I was in a workshop about privacy recently and at some point, a passionate debate started about Intel’s Software Guard Extensions (SGX). Although I have a security background (Master in Information Security), I find it very difficult to understand exactly how SGX works. But I understand that it is an alternative to homomorphic encryption, since it can process data securely way faster than homomorphic encryption does.
At that workshop some people made the argument that there are no guarantees about privacy when it comes to SGX and that, by using SGX, you basically have to consider Intel a trusted third party.
My question is: What are the concerns, or drawbacks, regarding Intel’s SGX when it comes to privacy?
Intel SGX does not really replace homomorphic encryption. It is designed to protect from compromise of one of the communicating computers by verifying, that the other computer runs the correct, unmodified software and that any data the SW saves can be only read by the unmodified software. You have to trust Intel to achieve this. This can be used to for example make sure, that self-destructing messages are really deleted by the other party in communication. Signal wants to use it to confirm they don't keep user metadata and contact list.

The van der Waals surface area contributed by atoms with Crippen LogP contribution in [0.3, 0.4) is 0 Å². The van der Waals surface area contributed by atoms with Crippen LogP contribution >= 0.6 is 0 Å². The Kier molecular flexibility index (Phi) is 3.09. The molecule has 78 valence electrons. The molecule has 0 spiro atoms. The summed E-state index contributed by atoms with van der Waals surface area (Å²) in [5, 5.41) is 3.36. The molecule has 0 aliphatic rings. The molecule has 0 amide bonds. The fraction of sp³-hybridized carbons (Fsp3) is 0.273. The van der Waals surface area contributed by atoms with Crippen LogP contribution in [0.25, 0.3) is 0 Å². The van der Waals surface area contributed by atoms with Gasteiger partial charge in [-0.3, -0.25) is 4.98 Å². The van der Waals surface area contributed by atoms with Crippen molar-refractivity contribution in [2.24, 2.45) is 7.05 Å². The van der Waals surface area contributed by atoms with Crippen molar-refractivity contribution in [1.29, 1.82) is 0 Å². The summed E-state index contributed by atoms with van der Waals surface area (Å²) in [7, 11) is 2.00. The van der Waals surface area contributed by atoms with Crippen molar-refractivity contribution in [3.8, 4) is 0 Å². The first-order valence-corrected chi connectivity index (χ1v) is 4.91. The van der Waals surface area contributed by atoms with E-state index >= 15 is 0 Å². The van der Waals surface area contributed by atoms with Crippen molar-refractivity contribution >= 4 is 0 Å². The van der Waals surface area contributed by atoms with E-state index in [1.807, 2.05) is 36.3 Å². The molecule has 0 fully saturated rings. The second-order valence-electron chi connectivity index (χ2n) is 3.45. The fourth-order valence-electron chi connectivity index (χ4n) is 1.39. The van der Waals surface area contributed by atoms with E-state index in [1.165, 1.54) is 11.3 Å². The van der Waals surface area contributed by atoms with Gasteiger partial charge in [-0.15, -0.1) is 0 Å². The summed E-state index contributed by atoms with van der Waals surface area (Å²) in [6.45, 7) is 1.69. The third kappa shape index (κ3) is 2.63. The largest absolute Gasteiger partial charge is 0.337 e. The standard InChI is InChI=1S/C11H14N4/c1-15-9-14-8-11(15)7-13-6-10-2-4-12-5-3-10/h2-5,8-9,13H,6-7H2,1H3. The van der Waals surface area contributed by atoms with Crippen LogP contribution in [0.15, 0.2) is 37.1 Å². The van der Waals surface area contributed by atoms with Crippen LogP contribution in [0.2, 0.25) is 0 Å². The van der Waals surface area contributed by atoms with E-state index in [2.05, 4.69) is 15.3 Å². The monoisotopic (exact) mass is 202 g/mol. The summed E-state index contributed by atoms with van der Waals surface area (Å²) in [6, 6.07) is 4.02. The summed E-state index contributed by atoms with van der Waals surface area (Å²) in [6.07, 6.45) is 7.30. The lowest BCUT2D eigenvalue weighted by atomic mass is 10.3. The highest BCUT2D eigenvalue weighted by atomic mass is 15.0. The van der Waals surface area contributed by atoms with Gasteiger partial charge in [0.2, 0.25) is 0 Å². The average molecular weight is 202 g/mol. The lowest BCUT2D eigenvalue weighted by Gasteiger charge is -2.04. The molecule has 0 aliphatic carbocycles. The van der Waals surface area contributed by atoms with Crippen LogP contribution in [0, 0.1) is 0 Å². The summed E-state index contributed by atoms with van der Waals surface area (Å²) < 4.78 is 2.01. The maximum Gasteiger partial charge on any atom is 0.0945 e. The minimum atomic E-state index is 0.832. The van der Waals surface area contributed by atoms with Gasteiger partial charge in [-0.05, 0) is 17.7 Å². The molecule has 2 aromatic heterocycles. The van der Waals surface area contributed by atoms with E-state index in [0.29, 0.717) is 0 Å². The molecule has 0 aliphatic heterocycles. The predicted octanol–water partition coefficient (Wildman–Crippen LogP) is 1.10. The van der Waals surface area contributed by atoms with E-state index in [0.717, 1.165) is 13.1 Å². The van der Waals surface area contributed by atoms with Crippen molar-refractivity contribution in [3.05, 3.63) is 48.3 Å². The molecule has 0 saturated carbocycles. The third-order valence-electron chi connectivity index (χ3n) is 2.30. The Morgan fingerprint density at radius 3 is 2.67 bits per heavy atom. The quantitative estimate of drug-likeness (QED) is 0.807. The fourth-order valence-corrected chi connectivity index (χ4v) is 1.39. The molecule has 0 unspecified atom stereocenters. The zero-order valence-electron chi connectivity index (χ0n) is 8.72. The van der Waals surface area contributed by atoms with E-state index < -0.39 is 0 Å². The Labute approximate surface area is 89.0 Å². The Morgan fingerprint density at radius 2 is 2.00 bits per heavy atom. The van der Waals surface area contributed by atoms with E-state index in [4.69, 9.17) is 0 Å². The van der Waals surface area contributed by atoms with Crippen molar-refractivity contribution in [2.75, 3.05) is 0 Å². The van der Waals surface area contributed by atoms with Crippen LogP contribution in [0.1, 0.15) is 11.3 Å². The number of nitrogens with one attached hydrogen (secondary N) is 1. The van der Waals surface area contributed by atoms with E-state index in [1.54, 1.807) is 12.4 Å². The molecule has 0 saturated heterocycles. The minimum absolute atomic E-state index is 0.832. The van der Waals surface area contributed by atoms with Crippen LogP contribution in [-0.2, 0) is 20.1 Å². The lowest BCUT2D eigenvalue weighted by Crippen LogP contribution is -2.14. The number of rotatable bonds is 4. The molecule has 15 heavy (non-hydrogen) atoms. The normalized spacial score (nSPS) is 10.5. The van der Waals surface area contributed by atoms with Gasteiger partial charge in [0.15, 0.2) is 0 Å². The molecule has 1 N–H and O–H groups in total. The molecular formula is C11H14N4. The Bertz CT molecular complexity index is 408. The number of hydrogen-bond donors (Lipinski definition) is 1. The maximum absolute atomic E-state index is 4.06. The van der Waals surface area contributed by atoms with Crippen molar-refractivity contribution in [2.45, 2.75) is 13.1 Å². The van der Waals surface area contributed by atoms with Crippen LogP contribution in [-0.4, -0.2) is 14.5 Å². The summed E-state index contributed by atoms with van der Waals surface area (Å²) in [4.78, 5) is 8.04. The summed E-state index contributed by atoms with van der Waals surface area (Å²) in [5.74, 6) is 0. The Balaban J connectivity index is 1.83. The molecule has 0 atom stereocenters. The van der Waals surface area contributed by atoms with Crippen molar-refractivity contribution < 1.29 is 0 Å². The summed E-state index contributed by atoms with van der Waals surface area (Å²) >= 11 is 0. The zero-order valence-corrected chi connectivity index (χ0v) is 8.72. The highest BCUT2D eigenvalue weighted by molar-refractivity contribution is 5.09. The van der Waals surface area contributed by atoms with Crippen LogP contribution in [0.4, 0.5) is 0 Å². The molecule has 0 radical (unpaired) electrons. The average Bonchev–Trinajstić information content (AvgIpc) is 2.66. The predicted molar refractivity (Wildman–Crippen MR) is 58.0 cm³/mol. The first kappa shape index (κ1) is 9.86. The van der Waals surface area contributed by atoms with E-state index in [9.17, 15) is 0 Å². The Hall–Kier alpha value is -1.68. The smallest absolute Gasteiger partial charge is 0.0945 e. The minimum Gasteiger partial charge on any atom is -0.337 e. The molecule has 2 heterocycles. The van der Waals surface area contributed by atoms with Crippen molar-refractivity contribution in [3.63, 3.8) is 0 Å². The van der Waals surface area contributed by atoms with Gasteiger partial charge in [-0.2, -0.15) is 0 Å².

On the other hand, to protect the data, you can still add your own encryption as an inner layer, whether in transport or at rest.
As for privacy and trust in Intel, this is a moot point considering the Intel Managment Engine is effectively a
backdoor into your computer black box with full access to your computer, that can not be fully removed or disabled.
Answered by Peter Harmann on November 4, 2020
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